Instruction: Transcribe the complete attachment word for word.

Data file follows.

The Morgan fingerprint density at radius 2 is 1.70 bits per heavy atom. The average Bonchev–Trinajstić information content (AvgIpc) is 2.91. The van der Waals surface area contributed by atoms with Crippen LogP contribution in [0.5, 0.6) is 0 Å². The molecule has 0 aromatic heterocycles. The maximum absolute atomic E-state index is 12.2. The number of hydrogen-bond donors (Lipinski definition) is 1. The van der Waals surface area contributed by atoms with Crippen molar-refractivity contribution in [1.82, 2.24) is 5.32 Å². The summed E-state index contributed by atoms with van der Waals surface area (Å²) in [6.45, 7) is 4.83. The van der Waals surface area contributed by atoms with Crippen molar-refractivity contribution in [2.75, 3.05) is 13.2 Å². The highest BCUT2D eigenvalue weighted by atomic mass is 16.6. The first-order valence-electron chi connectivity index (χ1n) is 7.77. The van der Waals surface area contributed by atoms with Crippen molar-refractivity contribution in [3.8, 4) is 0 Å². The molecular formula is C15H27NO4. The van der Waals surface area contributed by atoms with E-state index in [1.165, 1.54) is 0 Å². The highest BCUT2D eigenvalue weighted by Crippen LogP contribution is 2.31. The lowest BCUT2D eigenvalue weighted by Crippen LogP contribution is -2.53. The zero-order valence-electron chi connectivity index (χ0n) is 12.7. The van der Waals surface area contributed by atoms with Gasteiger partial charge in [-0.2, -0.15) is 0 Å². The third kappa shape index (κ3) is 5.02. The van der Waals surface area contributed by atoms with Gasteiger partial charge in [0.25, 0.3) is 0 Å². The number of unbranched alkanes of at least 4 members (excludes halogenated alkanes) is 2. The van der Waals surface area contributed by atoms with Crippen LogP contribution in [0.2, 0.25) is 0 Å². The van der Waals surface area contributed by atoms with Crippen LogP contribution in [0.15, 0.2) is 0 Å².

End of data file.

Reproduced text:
The Morgan fingerprint density at radius 2 is 1.70 bits per heavy atom. The average Bonchev–Trinajstić information content (AvgIpc) is 2.91. The van der Waals surface area contributed by atoms with Crippen LogP contribution in [0.5, 0.6) is 0 Å². The molecule has 0 aromatic heterocycles. The maximum absolute atomic E-state index is 12.2. The number of hydrogen-bond donors (Lipinski definition) is 1. The van der Waals surface area contributed by atoms with Crippen molar-refractivity contribution in [1.82, 2.24) is 5.32 Å². The summed E-state index contributed by atoms with van der Waals surface area (Å²) in [6.45, 7) is 4.83. The van der Waals surface area contributed by atoms with Crippen molar-refractivity contribution in [2.75, 3.05) is 13.2 Å². The highest BCUT2D eigenvalue weighted by atomic mass is 16.6. The first-order valence-electron chi connectivity index (χ1n) is 7.77. The van der Waals surface area contributed by atoms with Crippen molar-refractivity contribution in [3.8, 4) is 0 Å². The molecular formula is C15H27NO4. The van der Waals surface area contributed by atoms with E-state index in [1.165, 1.54) is 0 Å². The highest BCUT2D eigenvalue weighted by Crippen LogP contribution is 2.31. The lowest BCUT2D eigenvalue weighted by Crippen LogP contribution is -2.53. The zero-order valence-electron chi connectivity index (χ0n) is 12.7. The van der Waals surface area contributed by atoms with Gasteiger partial charge in [-0.2, -0.15) is 0 Å². The third kappa shape index (κ3) is 5.02. The van der Waals surface area contributed by atoms with Gasteiger partial charge in [0.25, 0.3) is 0 Å². The number of unbranched alkanes of at least 4 members (excludes halogenated alkanes) is 2. The van der Waals surface area contributed by atoms with Crippen LogP contribution in [0.2, 0.25) is 0 Å². The van der Waals surface area contributed by atoms with Crippen LogP contribution in [0.15, 0.2) is 0 Å².